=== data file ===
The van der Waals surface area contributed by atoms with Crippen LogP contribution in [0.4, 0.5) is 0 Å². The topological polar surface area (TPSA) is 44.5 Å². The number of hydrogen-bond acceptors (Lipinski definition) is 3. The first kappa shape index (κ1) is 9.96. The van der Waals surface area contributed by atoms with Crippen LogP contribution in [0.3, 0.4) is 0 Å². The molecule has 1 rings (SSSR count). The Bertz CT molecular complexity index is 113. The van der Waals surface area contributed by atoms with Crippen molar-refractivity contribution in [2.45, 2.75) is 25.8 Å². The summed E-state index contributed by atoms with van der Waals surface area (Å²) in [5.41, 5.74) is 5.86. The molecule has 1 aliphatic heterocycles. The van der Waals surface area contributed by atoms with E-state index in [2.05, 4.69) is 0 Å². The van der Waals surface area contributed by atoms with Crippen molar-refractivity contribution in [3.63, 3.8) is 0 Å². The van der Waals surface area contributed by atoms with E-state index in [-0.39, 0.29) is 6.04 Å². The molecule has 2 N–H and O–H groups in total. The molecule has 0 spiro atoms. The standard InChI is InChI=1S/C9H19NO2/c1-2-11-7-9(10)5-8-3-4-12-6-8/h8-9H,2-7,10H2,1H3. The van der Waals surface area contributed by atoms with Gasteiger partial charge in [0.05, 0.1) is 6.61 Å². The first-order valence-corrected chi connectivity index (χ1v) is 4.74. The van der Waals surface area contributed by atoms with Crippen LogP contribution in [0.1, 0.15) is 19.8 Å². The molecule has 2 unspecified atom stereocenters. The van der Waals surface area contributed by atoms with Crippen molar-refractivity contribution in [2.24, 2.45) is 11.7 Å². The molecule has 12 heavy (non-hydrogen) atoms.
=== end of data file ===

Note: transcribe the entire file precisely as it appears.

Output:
The van der Waals surface area contributed by atoms with Crippen LogP contribution in [0.4, 0.5) is 0 Å². The topological polar surface area (TPSA) is 44.5 Å². The number of hydrogen-bond acceptors (Lipinski definition) is 3. The first kappa shape index (κ1) is 9.96. The van der Waals surface area contributed by atoms with Crippen LogP contribution in [0.3, 0.4) is 0 Å². The molecule has 1 rings (SSSR count). The Bertz CT molecular complexity index is 113. The van der Waals surface area contributed by atoms with Crippen molar-refractivity contribution in [2.45, 2.75) is 25.8 Å². The summed E-state index contributed by atoms with van der Waals surface area (Å²) in [5.41, 5.74) is 5.86. The molecule has 1 aliphatic heterocycles. The van der Waals surface area contributed by atoms with E-state index in [2.05, 4.69) is 0 Å². The van der Waals surface area contributed by atoms with Crippen molar-refractivity contribution in [3.63, 3.8) is 0 Å². The van der Waals surface area contributed by atoms with E-state index in [-0.39, 0.29) is 6.04 Å². The molecule has 2 N–H and O–H groups in total. The molecule has 0 spiro atoms. The standard InChI is InChI=1S/C9H19NO2/c1-2-11-7-9(10)5-8-3-4-12-6-8/h8-9H,2-7,10H2,1H3. The van der Waals surface area contributed by atoms with Gasteiger partial charge in [0.05, 0.1) is 6.61 Å². The first-order valence-corrected chi connectivity index (χ1v) is 4.74. The van der Waals surface area contributed by atoms with Crippen LogP contribution in [0.1, 0.15) is 19.8 Å². The molecule has 2 unspecified atom stereocenters. The van der Waals surface area contributed by atoms with Crippen molar-refractivity contribution in [2.24, 2.45) is 11.7 Å². The molecule has 12 heavy (non-hydrogen) atoms.